This chapter is about variables that have special meanings to Perl. Most of the punctuational names have reasonable mnemonics, or analogs in one of the shells (or both). But if you want to use long variable names as synonyms, just say:
at the top of your program. This aliases all the short names to long names in the current package. Some of these variables even have medium names, generally borrowed from awk. Most people eventually settle on using the short names, at least for the more commonly used variables. Throughout this book, we consistently refer to the short names, but also often mention the long names (in parentheses) so that you can look them up easily in this chapter.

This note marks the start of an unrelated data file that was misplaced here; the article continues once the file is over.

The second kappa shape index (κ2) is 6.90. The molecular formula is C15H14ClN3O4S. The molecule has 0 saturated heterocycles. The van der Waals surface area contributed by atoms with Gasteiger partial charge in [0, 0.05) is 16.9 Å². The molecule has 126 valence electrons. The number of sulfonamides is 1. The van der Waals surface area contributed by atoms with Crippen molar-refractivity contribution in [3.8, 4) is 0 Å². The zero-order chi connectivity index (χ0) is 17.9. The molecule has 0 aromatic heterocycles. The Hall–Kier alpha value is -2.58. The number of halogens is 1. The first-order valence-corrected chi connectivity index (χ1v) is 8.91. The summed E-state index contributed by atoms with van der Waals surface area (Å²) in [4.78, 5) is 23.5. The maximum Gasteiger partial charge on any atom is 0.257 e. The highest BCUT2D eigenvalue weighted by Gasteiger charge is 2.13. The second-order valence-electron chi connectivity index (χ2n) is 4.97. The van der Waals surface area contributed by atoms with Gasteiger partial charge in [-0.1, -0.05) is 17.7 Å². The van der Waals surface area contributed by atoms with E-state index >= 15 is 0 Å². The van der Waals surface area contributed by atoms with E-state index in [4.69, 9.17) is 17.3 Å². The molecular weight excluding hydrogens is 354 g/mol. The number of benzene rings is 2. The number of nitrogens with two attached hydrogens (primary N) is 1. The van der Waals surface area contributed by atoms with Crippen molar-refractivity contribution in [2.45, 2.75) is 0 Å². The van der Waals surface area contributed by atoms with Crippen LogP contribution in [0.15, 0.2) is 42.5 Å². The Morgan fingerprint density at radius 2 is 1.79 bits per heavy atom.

The semantics of these variables can be quite magical. (To create your own magic, see Chapter 14.) A few of these variables are read-only. If you try to assign values to them, an exception will be raised.
In what follows, we'll first provide a concise listing of the variables and functions for which Perl assigns a special meaning, grouped by type, so you can look up variables that you're not sure of the proper name. Then we'll explain all of the variables alphabetically under their proper name (or their least improper name).
We used the word "type" loosely--the sections here actually group variables more by their scope, that is, where they're visible from.
The following special variables related to pattern matching ...